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The Cryosphere An interactive open-access journal of the European Geosciences Union
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Preprints
https://doi.org/10.5194/tc-2020-59
© Author(s) 2020. This work is distributed under
the Creative Commons Attribution 4.0 License.
https://doi.org/10.5194/tc-2020-59
© Author(s) 2020. This work is distributed under
the Creative Commons Attribution 4.0 License.

  16 Mar 2020

16 Mar 2020

Review status
A revised version of this preprint was accepted for the journal TC and is expected to appear here in due course.

Geothermal heat flow in Antarctica: current and future directions

Alex Burton-Johnson1, Ricarda Dziadek2, and Carlos Martin1 Alex Burton-Johnson et al.
  • 1British Antarctic Survey, High Cross, Madingley Road, Cambridge, CB3 0ET, UK
  • 2Alfred Wegener Institute-Helmholtz Centre for Polar and Marine Research, Am Alten Hafen, Bremerhaven, Germany

Abstract. Antarctic geothermal heat flow (GHF) affects the temperature of the ice sheet, determining its ability to slide and internally deform, as well as the behaviour of the continental crust. However, GHF remains poorly constrained, with few and sparse local, borehole-derived estimates, and large discrepancies in the magnitude and distribution of existing continent-scale estimates from geophysical models. We review the methods to extract GHF, compile borehole and probe-derived estimates from measured temperature profiles, and recommend the following future directions: 1) Obtain more borehole-derived estimates from the subglacial bedrock and englacial temperature profiles. 2) Estimate GHF beneath the interior of the East Antarctic Ice Sheet (the region most sensitive to GHF variation) via long-wavelength microwave emissivity. 3) Estimate GHF from inverse glaciological modelling, constrained by evidence for basal melting. 4) Revise geophysically-derived GHF estimates using a combination of Curie depth, seismic, and thermal isostasy models. 5) Integrate in these geophysical approaches a more accurate model of the structure and distribution of heat production elements within the crust, and considering heterogeneities in the underlying mantle. And 6) continue international interdisciplinary communication and data access.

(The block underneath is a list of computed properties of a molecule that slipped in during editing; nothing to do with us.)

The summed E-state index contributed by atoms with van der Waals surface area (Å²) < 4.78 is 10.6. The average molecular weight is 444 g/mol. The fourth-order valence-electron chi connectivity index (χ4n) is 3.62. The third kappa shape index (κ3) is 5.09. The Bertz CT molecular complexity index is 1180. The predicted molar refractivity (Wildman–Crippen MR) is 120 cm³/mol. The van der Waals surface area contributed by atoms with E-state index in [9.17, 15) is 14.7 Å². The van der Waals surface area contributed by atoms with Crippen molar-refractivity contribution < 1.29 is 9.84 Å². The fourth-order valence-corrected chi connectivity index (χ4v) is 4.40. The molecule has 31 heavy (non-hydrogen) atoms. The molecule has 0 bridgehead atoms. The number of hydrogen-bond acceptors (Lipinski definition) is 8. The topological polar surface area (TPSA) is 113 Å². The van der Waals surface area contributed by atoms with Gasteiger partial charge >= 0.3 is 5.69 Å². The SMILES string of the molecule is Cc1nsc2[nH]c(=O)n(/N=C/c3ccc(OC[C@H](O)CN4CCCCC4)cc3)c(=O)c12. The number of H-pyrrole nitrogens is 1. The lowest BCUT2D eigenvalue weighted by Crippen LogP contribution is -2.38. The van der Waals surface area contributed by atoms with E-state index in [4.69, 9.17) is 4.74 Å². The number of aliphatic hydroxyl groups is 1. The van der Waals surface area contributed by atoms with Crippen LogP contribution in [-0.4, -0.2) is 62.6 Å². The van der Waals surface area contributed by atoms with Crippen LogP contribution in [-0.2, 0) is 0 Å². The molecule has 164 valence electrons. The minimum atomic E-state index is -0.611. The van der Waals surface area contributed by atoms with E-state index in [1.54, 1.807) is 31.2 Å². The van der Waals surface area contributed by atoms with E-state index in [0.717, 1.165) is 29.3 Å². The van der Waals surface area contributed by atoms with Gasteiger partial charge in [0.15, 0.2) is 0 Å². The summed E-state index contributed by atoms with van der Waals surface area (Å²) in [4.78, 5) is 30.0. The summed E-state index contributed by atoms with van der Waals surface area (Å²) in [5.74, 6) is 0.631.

Alex Burton-Johnson et al.

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Alex Burton-Johnson et al.

Alex Burton-Johnson et al.

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Latest update: 27 Sep 2020
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Short summary
The Antarctic ice sheet is the largest source for sea level rise. However, one key control on ice sheet flow remains poorly constrained: the effect of heat from the rocks beneath the ice sheet (known as “geothermal heat flow”). Although this may not seem like a lot of heat, beneath thick, slow ice this heat can control how well the ice flows, and can lead to melting of the ice sheet. We discuss the methods used to estimate this heat, compile existing data, and recommend future research.
The Antarctic ice sheet is the largest source for sea level rise. However, one key control on...
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